• the parties have agreed, in conjunction with the public authorities, to consider further the financing of subsistence for workers during leave of absence for continuing and vocational training purposes. It is assumed that such a scheme is to be made applicable to all employees in the private as well as the public sector.

The new agreement deviates from the original proposal in several respects: the general wage increase given is significantly higher the second time around (up from NOK 0.75 to NOK 1.50 per hour); the gradual introduction of the extra annual leave will be speeded up (with two extra days in 2001, rather than one); the two-year agreement period is maintained, rather than the proposed three years; and there is a more binding commitment to the financing of the skills and training ("competence") reform (NO9901113N). The government has also contributed to the new agreement by committing itself to participate in the deliberation process on the competence reform. Its role will include ensuring that the competence scheme is made applicable to all employees, both those covered by collective agreements and those who are not.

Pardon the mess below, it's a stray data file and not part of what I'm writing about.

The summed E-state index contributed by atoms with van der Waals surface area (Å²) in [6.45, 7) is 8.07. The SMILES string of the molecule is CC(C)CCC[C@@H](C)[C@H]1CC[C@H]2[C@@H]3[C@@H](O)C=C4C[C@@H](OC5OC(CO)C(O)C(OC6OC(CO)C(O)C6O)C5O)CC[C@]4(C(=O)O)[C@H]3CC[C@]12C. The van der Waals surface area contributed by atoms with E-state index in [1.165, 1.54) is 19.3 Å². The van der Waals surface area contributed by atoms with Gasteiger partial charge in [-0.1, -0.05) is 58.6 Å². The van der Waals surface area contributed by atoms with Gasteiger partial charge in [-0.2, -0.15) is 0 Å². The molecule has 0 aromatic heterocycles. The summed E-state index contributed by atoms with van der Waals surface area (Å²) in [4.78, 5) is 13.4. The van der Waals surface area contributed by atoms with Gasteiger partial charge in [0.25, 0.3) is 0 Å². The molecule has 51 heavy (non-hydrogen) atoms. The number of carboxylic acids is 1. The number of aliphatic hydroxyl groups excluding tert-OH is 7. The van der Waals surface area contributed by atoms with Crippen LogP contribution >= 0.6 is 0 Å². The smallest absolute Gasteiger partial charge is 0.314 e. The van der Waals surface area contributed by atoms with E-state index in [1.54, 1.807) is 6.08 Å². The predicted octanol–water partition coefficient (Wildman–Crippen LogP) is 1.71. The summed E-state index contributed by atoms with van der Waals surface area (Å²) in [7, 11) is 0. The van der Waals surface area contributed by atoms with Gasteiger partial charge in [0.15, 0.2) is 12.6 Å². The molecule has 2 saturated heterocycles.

The new agreement is expected to produce wage growth of 4.5%-5% in 2000, which is approximately one percentage point more than envisioned in the original agreement. This was necessary, according to many commentators, in order to end the strike that affected vital areas of the Norwegian economy. However, the implication of this is that the costs of the settlement will be much higher than stipulated in the incomes policy compromise between the social partners, the main objective of which has been to keep average wage growth at the level of Norway's trading partners (NO9903120F). The expansion of the financial framework in the private sector wage settlement will also have a bearing on the other settlements to come. On 16 May 2000, the Federation of Norwegian Commercial and Service Enterprises (Handels- og Servicenæringens Hovedorganisasjon, HSH) and LO concluded an agreement which by and large follows the main principles of the LO/NHO agreement. Public sector bargaining is also underway, and LO's member unions in this sector has upgraded their demands in the light of the results achieved in the private sector.